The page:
DR. POLKINGHORNE: Well, I think two things, first of all, I was look at mathematics and I work from the mathematical side of physics and that was a very enjoyable and interesting thing to do. The other thing is I very much see that science helps us to happened the world in which we live. And I think all my life I've been seeking truth and understanding. Science doesn't give you all the truth or all the understanding but it certainly gives you some of it. So I was very glad to spend 25 years working as a theoretical physicist, and being regarded as being --

MAUREEN CAVANAUGH: And indeed, you decided in 1979 after those 25 years to resign from your professorial chair at Cambridge University to study for the ministry at the Church of England.

DR. POLKINGHORNE: I want to be very clear, I didn't leave because I was disillusioned with it. But in the mathematical subjects, you do your best work when you're young. And I felt for the last 25 years, I had done my bit for physics. And the time had come to do something else, and because Christian belief has always been central to my life, the idea of seeking ordination and eventually becoming an Anglican priest seemed to be the right thing to do. And my main intellectual interests for the last 25 years has been trying to understand how the influx of if science and the influx of religion reinforce each other rather than being at war with each other.

MAUREEN CAVANAUGH: Even before you began your second career, if I could say it that way, in the ministry, did you see that -- did you see that there was an affinity between science and religion? Did you always feel that way?

DR. POLKINGHORNE: I think I always had felt that way since I was old enough to think about these issues. I mean, I think they're friends and not foes because they're both concerned with the search for truth. The search for truth is as central to religion as it is to science. Of course, they're looking at different aspects of the truth. Science is asking you the process of the world, religion is asking in my view, a deeper question, which is why things are happening. If I'm going to understand the rich and remarkable world in which we live, I need to sign on to both those questions, so I think that science and religion have things to give to each other.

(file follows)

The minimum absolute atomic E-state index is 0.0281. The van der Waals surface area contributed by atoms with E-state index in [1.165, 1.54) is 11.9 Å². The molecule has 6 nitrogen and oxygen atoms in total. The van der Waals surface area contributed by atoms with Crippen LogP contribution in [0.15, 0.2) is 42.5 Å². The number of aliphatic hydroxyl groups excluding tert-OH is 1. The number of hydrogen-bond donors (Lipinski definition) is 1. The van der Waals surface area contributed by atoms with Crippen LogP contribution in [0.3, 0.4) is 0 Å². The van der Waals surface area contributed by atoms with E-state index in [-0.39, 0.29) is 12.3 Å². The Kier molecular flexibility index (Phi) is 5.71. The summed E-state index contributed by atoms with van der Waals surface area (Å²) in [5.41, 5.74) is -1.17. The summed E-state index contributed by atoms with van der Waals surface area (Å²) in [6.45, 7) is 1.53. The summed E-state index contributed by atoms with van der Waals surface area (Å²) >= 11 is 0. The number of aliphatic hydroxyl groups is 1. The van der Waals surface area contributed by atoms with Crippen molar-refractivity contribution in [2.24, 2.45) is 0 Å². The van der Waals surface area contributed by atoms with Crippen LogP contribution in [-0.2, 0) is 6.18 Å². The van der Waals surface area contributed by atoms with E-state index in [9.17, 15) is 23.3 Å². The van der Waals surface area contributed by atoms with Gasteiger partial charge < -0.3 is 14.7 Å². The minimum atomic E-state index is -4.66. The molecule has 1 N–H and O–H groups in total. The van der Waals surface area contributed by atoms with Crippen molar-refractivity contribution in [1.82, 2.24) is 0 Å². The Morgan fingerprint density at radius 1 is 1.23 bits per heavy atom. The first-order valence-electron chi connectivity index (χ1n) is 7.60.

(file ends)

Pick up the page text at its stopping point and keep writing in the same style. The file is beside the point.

MAUREEN CAVANAUGH: Why do you think it's important for people to study and consider both scientific theories and religious teachings?

DR. POLKINGHORNE: Basically I think because I believe that knowledge is one and truth is one. And though science doesn't give us all the truth, it certainly gives us some of the truth. And it grieves me when I see religion people fear the world of science. I think they're sincerely wanting to serve the world of truth. And they should welcome truth from whatever source it comes, and some of it certainly does come from science.

MAUREEN CAVANAUGH: I'm speaking with the reverend doctor John Polkinghorne, he's a fellow and's and former president of Queen's College at a Cambridge University. He's also been awarded the Templeton prize for his contributions to research on the connections between science and religion, and he said coming to San Diego starting on Sunday for a series of lectures at Point Loma Nazarene university. Dr. Polkinghorne, I read that you're a founding member of the society of ordained scientists, and you were the first president of the International Society for Science and Religion. So what is the mission of these two organizations?